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Your local lawmakers are considering multiple pieces of legislation that would increase public access to information about D.C.’s public schools. This debate includes questions like: Who should have access to data about the schools? Should parents be able to access sexual misconduct complaints?
Right now, D.C. charter schools are not subject to the Freedom of Information Act, which enables residents to request access to data, certain salary information, emails between charter employees, and other documents that are publicly available in the city’s traditional public schools. One proposed bill, by Ward 6 Councilmember Charles Allen, would change that.
At-Large Councilmember David Grosso also introduced the School-Based Budgeting and Transparency Act this past spring, which would require charter schools to make their board meetings open to the public and aim to improve the accessibility of all school budget expenditures.
The Council is working on both bills this fall, and a hearing for Allen’s bill is set for Oct. 2.
So we think it’s a good time for a community conversation. Charter advocates argue that being subject to transparency requirements would add a crippling layer of bureaucracy—exactly the kind of bureaucracy that the charter movement was created to avoid. Open government and traditional public school advocates argue that DC Public Schools shouldn’t face different transparency requirements from their charter counterparts, and the public has a right to the information.
City Paper has been covering these issues for more than a year. Please join us on Tuesday, Sept. 24 at Black Cat for a panel discussion on school transparency in D.C. Black Cat is at 1811 14th Street NW. Doors open at 6:00 p.m. and the panel begins at 6:30. Register here.
City Paper’s Rachel M. Cohen will lead a panel in talking through the following questions:
How much information should the public be able to access about their publicly-funded schools?
How should the city balance its need for transparency with its desire to spare school leaders from overwhelming bureaucracy?
How does D.C.’s unique relationship with Congress affect these issues?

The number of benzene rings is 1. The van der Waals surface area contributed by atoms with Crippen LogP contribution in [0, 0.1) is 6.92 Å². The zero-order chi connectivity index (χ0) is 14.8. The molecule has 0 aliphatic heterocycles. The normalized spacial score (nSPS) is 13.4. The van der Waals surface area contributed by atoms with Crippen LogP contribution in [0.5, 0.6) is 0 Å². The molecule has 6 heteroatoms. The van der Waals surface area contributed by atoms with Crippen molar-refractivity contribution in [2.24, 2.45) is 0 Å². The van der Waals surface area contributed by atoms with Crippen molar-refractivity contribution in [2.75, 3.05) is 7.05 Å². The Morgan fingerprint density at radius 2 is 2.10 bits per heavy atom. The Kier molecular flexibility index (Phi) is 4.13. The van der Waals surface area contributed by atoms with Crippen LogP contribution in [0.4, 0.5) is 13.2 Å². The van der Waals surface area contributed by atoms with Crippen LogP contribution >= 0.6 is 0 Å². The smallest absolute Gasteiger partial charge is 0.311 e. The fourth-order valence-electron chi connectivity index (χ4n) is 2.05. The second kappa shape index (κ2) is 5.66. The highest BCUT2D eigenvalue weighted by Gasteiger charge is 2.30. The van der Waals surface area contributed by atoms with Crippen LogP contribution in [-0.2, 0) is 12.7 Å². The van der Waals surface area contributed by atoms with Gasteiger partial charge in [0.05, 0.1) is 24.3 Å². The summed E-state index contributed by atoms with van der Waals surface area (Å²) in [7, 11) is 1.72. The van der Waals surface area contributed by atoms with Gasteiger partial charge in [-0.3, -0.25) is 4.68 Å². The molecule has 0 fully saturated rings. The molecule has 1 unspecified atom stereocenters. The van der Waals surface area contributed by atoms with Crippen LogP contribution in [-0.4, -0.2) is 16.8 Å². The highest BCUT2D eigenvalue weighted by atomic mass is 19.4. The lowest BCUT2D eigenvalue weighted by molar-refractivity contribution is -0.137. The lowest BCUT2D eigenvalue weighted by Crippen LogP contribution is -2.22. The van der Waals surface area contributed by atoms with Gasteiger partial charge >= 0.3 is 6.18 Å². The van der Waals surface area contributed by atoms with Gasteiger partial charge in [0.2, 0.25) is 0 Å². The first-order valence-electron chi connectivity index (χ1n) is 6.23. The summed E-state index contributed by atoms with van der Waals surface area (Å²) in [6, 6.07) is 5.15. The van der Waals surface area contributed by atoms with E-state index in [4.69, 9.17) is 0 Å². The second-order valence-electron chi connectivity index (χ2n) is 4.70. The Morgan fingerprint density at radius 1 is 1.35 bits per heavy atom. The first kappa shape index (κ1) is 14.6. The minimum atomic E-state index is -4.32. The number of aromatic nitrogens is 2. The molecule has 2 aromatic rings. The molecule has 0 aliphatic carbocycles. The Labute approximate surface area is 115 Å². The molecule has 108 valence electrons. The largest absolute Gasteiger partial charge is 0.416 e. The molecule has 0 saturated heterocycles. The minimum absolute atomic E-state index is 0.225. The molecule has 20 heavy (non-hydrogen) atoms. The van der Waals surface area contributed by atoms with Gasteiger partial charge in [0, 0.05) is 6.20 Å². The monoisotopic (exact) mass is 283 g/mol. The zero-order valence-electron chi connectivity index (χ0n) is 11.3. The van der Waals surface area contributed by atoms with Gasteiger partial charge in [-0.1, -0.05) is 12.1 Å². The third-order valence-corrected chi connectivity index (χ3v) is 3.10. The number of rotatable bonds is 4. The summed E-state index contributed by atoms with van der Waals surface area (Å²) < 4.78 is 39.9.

Do you want to know more about school transparency issues? Here’s a starter reading list to prepare for Tuesday night’s event:
“How Charter Schools Won D.C. Politics” [WCP]
The School Based Budgeting and Transparency Act of 2019 [David Grosso]
“Ramona Edelin: Charter schools already lead on accountability, but they also need autonomy, adequate funding” [DC Line]
#WeBudgetTogether: Transparent Citywide School Funding [PAVE]
“D.C. is thriving. Why do some school budgets appear to be shrinking?” [Post]
“D.C. continues misspending funds intended for neediest in its schools, report says” [Post]
“Does D.C. Charter Schools’ Autonomy Come at the Cost of Public Accountability?’ [WCP]
“New Bill Would Subject Charters to Same Transparency Rules as D.C. Public Schools” [WCP]
“Who Gets Access to Data About D.C.’s Public Schools?” [WCP]
“Parents Pressure Schools to Release Sexual Misconduct Complaints and Data” [WCP]
And finally, here are your esteemed panelists:
Eboni-Rose Thompson is the Chair of the Ward 7 Education Council and served three terms as an Advisory Neighborhood Commissioner in Ward 7. She attended both traditional public and charter schools in D.C.
Elizabeth Koenig has taught at three different charter schools and currently teaches at a DC Public Schools school in Ward 4. She is a Lead Organizer for EmpowerEd, a nonprofit dedicated to elevating the voices of teachers and improving teacher retention.
Fritz Mulhauser is co-chair of the legal committee for the DC Open Government Coalition. He is an attorney with 20 years of experience in civil rights work at the ACLU of DC. Before that he worked in education, teaching and writing new curricula.
Qubilah Huddleston is an education policy analyst at the DC Fiscal Policy Institute. Prior to joining DCFPI, she worked at Code in the Schools, a Baltimore City nonprofit that expands student access to quality computer science education.
Rich Pohlman is representing FOCUS, Friends of Choice in Urban Schools. He is the former executive director of Thurgood Marshall Academy, and held leadership roles at E.L Haynes Public Charter. He is a former board member for the DC Association of Chartered Public Schools.
City Paper has more community conversations coming to you this fall. Subscribe to District Line Daily to learn about our events as they happen.